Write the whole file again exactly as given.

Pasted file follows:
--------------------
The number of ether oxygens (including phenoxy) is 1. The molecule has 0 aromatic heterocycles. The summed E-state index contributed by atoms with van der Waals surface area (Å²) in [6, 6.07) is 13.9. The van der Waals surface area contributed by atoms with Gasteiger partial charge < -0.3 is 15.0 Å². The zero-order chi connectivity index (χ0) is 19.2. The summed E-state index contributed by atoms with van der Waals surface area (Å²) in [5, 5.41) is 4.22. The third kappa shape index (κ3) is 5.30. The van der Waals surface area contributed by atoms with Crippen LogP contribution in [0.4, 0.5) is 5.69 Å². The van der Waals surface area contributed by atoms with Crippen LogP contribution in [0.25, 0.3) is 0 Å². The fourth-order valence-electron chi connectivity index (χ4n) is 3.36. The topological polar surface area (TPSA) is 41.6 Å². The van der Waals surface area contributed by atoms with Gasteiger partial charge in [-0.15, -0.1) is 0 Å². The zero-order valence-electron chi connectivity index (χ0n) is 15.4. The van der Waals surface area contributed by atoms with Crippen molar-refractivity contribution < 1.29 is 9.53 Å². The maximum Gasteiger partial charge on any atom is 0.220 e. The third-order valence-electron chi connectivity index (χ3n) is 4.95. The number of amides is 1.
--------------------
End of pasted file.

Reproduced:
The number of ether oxygens (including phenoxy) is 1. The molecule has 0 aromatic heterocycles. The summed E-state index contributed by atoms with van der Waals surface area (Å²) in [6, 6.07) is 13.9. The van der Waals surface area contributed by atoms with Gasteiger partial charge < -0.3 is 15.0 Å². The zero-order chi connectivity index (χ0) is 19.2. The summed E-state index contributed by atoms with van der Waals surface area (Å²) in [5, 5.41) is 4.22. The third kappa shape index (κ3) is 5.30. The van der Waals surface area contributed by atoms with Crippen LogP contribution in [0.4, 0.5) is 5.69 Å². The van der Waals surface area contributed by atoms with Crippen LogP contribution in [0.25, 0.3) is 0 Å². The fourth-order valence-electron chi connectivity index (χ4n) is 3.36. The topological polar surface area (TPSA) is 41.6 Å². The van der Waals surface area contributed by atoms with Gasteiger partial charge in [-0.15, -0.1) is 0 Å². The zero-order valence-electron chi connectivity index (χ0n) is 15.4. The van der Waals surface area contributed by atoms with Crippen molar-refractivity contribution < 1.29 is 9.53 Å². The maximum Gasteiger partial charge on any atom is 0.220 e. The third-order valence-electron chi connectivity index (χ3n) is 4.95. The number of amides is 1.